Transforming Cancer Diagnosis and Treatment with Cerium/Lanthanum-134
Image courtesy of Bobba, K.N., et al., Evaluation of cerium/lanthanum-134 as a PET imaging theranostic pair for 225Ac alpha radiotherapeutics. Journal of Nuclear Medicine 64, 7 (2023). Radiopharmaceuticals based on cerium/lanthanum-134 have promise for prostate cancer imaging and therapy. At right, tumors show high tumor uptake of cerium-134. At left, a comparison of cerium-134 and actinium-225 shows a similar pattern of uptake in most tissues (note the tumor tissue on the leg).
Theranostics is an emerging field combining imaging and therapy, allowing a personalized approach to treating cancer and other diseases. The use of theranostics in nuclear medicine has been shown to be highly effective in treating certain types of cancer, such as neuroendocrine tumors and prostate cancer. Research has shown that actinium-225 (half-life = 9.9 days) based targeted alpha therapies are effective in treating metastatic castration-resistant prostate cancers, significantly improving patient survival and disease remission. Unfortunately, localization and accurate dose estimation are a considerable challenge due to the lack of imaging isotopes with similar half-life and chemistry to actinium-225. Recently, researchers developed a cerium/lanthanum-134 pair as an imaging surrogate to overcome these challenges.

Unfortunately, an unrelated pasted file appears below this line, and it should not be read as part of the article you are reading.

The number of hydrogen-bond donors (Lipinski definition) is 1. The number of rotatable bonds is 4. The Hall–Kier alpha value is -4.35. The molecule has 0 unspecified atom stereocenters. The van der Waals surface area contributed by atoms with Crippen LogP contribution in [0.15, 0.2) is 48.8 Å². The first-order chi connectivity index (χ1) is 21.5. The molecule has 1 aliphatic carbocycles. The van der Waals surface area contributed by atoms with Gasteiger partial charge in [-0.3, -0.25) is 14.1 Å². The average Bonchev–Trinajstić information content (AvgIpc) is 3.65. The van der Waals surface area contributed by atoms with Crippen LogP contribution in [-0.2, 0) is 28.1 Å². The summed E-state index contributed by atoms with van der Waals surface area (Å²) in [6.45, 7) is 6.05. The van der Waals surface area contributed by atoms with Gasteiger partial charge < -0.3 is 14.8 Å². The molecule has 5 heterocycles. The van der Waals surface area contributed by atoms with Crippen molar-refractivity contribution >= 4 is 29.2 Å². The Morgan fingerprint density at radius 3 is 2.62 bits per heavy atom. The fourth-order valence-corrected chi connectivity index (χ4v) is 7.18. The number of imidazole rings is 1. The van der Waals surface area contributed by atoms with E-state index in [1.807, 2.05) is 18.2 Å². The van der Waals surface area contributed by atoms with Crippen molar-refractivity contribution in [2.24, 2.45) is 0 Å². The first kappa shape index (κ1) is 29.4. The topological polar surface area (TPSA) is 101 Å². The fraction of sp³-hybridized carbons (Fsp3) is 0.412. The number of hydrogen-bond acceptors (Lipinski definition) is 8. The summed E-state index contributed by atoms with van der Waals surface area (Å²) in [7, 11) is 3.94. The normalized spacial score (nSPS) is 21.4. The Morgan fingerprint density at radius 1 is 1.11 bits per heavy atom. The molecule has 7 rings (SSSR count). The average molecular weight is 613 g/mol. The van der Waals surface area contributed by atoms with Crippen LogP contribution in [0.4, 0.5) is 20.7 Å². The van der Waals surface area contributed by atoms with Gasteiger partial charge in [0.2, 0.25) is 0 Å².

In this study, supported by the DOE Isotope Program and the Department of Defense, researchers from the University of California, San Francisco and the University of Virginia developed a robust cerium-134 radiolabeling methodology using the chelators Macropa and DOTA. They also applied the optimized method for prostate cancer targeting agents PSMA-617 and antibody YS5. Encouragingly, the localization of cerium/lanthanum-134 Macropa-PEG4-YS5 demonstrated identical distribution in most tissues along with tumors except for the liver and spleen. The researchers believe this is the first report of a comprehensive study comparing the chemistry and localization of Ce-134 and Ac-225, starting from chelators to tumor-targeting agents. These studies support the development of Ce-134 radiopharmaceuticals for cancer imaging as a companion paired with alpha particle radiotherapeutics.